PARIS — One of the oldest enmities in Europe — the English versus the French — has been given a boost by a book that’s got folks on both sides of the Channel in high dudgeon.

Entitled “Pour en Finir Avec l’Anglais” (“To Have Done With the English”), the book is a tongue-in-cheek diatribe against his Anglo-Saxon neighbors by a mysterious French academic. The author used the nom de plume Chanteclair, the French cockerel that symbolizes national pride.

“Objectivity obliges one to recognize that the English…are the dirtiest, most hypocritical, beastliest, and, in a word, most harmful of all the human race,” opines Chanteclair.

London broadsheets and tabloids all took turns lambasting the book as a dangerous outbreak of the long-running verbal war between England and France — two nations united by their mutual contempt.

“Face it, France, you’re the shrill nag of Europe,” trumpeted a headline in the Sunday Times. “The French have always had an inflated view of themselves and they are having to come to terms with the fact that the rest of the world views them as funny, ill-mannered, strutting little provincials.”

By coincidence, French Culture Minister Jacques Toubon recently unleashed a plan to eliminate the use of English from all business correspondence.

Then the Paris weekly Globe, which is partly financed by Pierre Berge, plastered a photo of John Cleese in a bowler hat, knickers and suspenders on the cover of its latest edition, devoted to English puritanism and recent ministerial scandals.

“I’m a bit upset that people took it so seriously. It’s meant to be a spoof,” Chanteclair, an economics professor, told WWD — in fluent English.

His paperback, he said, was partly in response to a recent British book called “I Hate the French Official Handbook.” “I only meant to send a shot across the English bows, not to launch a Patriot missile,” pleaded Chanteclair.

These are some of Chanteclair’s “shots”:

How do the English reproduce?

“Given the English liking for homosexuality, the reproduction of the race remains a mystery. We can, however, advance the fol -lowing hypothesis. One of the consequences of puritanism is that the Englishman cannot accomplish the sexual act except in a state of drunkenness. It is therefore probable that a certain confusion over the target of his attentions might arise, and, from this misunderstanding, conception can occur.”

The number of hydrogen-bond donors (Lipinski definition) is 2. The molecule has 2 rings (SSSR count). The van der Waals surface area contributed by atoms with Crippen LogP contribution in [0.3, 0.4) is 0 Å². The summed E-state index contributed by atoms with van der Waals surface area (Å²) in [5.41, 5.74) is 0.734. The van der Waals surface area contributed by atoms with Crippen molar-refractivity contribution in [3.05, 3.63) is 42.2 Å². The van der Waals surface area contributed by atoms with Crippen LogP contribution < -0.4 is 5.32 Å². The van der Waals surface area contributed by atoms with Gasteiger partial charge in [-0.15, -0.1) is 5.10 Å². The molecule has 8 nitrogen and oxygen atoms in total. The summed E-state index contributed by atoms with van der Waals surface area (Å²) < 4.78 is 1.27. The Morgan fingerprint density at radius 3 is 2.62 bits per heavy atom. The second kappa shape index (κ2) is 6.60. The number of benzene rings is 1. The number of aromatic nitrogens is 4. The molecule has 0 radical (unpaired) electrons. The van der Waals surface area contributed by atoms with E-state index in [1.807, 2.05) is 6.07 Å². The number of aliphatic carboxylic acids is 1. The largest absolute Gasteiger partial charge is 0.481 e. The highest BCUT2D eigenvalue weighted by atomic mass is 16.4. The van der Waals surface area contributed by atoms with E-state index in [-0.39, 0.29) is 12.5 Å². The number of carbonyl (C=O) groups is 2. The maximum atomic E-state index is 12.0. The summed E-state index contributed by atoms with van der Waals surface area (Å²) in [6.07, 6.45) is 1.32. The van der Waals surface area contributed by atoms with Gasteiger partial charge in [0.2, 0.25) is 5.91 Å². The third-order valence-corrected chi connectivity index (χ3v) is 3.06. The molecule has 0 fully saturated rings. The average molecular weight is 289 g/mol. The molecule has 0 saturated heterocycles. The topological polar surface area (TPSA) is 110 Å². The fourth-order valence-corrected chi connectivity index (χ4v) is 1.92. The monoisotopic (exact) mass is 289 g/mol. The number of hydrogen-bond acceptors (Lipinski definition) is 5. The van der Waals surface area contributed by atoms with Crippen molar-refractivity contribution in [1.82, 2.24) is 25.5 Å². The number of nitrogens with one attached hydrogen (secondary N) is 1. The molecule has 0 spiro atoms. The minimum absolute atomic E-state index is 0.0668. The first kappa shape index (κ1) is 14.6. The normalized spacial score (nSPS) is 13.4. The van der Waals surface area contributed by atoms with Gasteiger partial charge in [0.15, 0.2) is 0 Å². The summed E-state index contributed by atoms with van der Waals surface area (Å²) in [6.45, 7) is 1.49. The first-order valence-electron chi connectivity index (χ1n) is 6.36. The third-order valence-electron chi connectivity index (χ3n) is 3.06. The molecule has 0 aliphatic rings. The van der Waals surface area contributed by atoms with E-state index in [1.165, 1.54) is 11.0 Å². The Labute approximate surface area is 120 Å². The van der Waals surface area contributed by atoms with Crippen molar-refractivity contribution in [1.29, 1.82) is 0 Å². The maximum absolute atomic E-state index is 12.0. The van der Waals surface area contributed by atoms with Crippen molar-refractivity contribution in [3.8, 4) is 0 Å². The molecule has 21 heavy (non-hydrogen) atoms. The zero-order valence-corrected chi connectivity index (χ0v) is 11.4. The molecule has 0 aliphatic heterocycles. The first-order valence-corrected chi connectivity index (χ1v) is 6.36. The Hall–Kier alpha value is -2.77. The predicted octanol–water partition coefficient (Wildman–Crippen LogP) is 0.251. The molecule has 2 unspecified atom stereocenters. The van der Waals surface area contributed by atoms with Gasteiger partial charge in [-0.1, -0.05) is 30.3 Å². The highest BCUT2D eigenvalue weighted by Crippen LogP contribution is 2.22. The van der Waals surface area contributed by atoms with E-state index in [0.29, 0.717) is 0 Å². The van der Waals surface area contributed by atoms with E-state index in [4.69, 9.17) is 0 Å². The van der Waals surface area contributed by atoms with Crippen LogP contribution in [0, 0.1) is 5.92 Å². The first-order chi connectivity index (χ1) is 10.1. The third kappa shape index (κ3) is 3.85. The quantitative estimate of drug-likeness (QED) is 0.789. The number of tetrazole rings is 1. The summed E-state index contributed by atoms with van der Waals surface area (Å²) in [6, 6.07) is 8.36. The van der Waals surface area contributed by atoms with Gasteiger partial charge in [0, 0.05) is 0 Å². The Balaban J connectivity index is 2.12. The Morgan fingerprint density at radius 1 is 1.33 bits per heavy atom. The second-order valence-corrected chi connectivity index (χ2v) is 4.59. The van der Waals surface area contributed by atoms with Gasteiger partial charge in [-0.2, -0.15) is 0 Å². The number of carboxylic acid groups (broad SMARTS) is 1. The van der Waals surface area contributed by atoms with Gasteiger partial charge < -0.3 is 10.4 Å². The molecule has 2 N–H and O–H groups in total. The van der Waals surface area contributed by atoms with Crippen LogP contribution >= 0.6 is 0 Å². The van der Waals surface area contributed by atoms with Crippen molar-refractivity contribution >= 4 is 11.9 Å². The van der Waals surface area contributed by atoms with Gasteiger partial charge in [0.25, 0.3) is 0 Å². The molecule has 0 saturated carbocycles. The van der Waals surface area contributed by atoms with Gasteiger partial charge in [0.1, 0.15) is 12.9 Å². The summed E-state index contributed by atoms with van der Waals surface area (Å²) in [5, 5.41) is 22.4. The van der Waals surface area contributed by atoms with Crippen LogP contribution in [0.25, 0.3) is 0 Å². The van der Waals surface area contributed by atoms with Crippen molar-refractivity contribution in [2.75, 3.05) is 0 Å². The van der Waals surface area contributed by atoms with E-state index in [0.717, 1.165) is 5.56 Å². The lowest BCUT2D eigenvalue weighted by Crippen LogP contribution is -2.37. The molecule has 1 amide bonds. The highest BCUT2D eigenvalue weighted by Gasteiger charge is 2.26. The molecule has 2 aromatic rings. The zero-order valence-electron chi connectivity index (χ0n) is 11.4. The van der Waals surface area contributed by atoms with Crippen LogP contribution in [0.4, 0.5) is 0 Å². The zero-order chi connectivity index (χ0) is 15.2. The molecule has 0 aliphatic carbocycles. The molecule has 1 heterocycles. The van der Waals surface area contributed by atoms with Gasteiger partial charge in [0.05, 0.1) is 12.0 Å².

The English and food:

“The English are great lovers of good wine and food. How then can you explain the awfulness and repellent nature of English cuisine? The dreadful fish and chips served in newspaper, the disgusting steak and kidney pie, the inedible puddings, the unbelievable roast lamb with mint sauce, repugnant jellies?

“The answer is simple. Obsessed since the Napoleonic Wars by the fear of a French invasion, the English invented a Machiavellian strategy. Make it impossible for a French army to contemplate a long-term stay on English soil by the impossibility of swallowing the abject local food. In case of a military invasion, any attempt to force French soldiers to eat the food would result in mass desertions and rebellion.”

The Royal Family:

“The English are very attached to the Royal Family, in spite of criticism from pseudo-intellectuals and seeing the state of advanced degenerence of its members (locking up the royal relatives because of madness, horse faces — due to over-frequent visits to paddocks — and sexual perversions revealed by their obsession with hats).”

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